Friday, August 12, 2011

Foreign Fights Need Training, Not Troops: Hadley


12 Aug 2011

he U.S. is more likely to increase foreign assistance to nations such as Yemen and Somalia in the future rather than deploying troops, according to President George W. Bush's top national security adviser.

"I think we're going to use a different model in places like Yemen and Somalia, and it's going to be about training and equipping and supporting local forces," Stephen Hadley said during an Aug. 12 panel discussion at the Brookings Institution in Washington.

U.S. assistance could come through sharing intelligence, the use of unmanned and manned aircraft, or special forces.

"I think that's the model of how we're going to wage the war on terror over the next 10 years," he said.

Hadley's comments come as funding for the U.S. Defense Department and foreign assistance programs run by the State Department are in the crosshairs of lawmakers tasked with cutting federal spending to reduce the federal debt.

An agreement reached by Congress and signed by the president earlier this month to increase the country's debt ceiling calls for $350 billion in national security spending cuts over the next decade. A 12-member congressional super committee - equally split between Democrats and Republicans - must now make recommendations for $1.2 trillion in additional cuts by November. If the panel cannot agree, automatic, across-the-board cuts divided between DoD and other government agencies would go into effect.

The initial round of cuts has grouped a lot of different departments, such as DoD, the State Department and Department of Homeland Security, under the national security umbrella. Hadley said grouping these State and DoD efforts is appropriate, but that it opens both up to cuts.

"I would hope that, in some instances, we may cut defense and we may actually add some money on the nondefense national security side," Hadley said.

Funding for security initiatives in Yemen and Somalia - which serve training grounds for terrorists - is critical, according to Hadley.

"[A]s we face other challenges in places like Somalia and Yemen … a lot of that nondefense national security spending becomes even more important," he said. "It's also a lot cheaper to do things through that sector than it is deploying American combat troops."

Rival Rallies in Yemen Draw Thousands

August 12, 2011

Thousands of opponents of Yemeni President Ali Abdullah Saleh have renewed calls for his departure.

Protesters massed in cities across the country on Friday. Some waved flags and chanted anti-government slogans.

Government loyalists, meanwhile, rallied in a central square in the capital, Sana'a. The state-run SABA news agency showed photos of supporters carrying large pictures of the embattled president.

On Thursday, Mr. Saleh told members of his General Congress People's party once again that he is willing to consider a Gulf Cooperation Council plan that would call for him to eventually step down, if this can take place in "a way that would guarantee a peaceful and smooth transfer of power."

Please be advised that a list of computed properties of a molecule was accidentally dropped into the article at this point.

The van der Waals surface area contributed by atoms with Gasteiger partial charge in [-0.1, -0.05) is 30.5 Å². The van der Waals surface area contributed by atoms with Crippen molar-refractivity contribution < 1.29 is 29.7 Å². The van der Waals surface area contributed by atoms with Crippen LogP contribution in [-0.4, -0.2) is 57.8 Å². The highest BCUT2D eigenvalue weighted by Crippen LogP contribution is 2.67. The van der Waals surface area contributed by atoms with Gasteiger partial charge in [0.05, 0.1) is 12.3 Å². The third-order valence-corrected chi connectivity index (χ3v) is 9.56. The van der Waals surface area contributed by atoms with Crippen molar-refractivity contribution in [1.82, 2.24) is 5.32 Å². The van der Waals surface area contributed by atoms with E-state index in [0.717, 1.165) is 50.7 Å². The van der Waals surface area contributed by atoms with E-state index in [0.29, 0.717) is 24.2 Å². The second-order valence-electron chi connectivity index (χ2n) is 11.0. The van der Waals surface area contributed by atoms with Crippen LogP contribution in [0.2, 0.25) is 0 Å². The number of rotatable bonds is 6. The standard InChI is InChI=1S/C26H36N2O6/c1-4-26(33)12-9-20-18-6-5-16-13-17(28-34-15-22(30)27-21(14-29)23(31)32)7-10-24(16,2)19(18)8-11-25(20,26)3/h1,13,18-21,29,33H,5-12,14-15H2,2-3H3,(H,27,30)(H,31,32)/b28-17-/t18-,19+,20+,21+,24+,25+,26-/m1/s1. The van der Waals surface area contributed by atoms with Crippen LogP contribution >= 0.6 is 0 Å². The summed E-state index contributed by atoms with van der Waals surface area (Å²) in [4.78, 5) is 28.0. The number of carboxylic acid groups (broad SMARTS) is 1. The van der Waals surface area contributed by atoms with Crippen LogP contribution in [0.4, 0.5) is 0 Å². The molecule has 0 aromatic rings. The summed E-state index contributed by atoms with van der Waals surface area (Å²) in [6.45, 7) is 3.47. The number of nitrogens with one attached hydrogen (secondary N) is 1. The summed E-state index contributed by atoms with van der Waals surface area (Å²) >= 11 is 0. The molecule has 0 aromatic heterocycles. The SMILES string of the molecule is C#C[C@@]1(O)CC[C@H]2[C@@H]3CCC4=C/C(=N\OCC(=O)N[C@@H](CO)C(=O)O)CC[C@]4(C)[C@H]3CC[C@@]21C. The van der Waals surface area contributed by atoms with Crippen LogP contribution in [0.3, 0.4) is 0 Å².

The GCC plan, first proposed in April, calls for President Saleh to cede power to his vice president, with formation of a national unity government and presidential elections.

Mr. Saleh has agreed to the Gulf Plan three times, but in each case withdrew before a deal could be signed.

Opposition parties say they are working to create a national council to force Mr. Saleh out of office.

Yemeni government officials say that would be an "act of war."

Mr. Saleh has been in neighboring Saudi Arabia since June, receiving medical treatment for wounds sustained during a bomb attack on his presidential compound. Authorities in Sana'a say he is still recuperating and will return home as soon as doctors allow him to do so.

VOA News

President Saleh visits Premier's deputies

RIYADH, Aug. 11 (Saba) - President Ali Abdullah Saleh paid on Thursday visits to the Premier's deputies, who are being hospitalized in Saudi hospitals in Riyadh.
Saleh visited Premier's Deputy for Defense Affaires and Local Administration Minister Rashad al-Alimi in King Faisal Hospital and Premier's Deputy for Internal Affaires Sadeq Abu Ras in King Abdulaziz Hospital.
The president got assured of their health and congratulated them on their recovery.
Al-Alimi and Abu Ras thanked the president for his following-up their health condition, asserting that their health is in progress.
The President renewed his highly appreciation of the care he and the Yemeni officials are receiving from the Saudi leadership and the medical staffs.
Worth mentioning that President Saleh left the Military Hospital in Riyadh on Sunday, after two months of medical treatment.
The President moved to a Saudi royal hospitality residence in Riyadh for recuperation.
President Saleh and a number of senior state officials have been wounded in an attack on the Presidential Palace's Mosque occurred on June 3.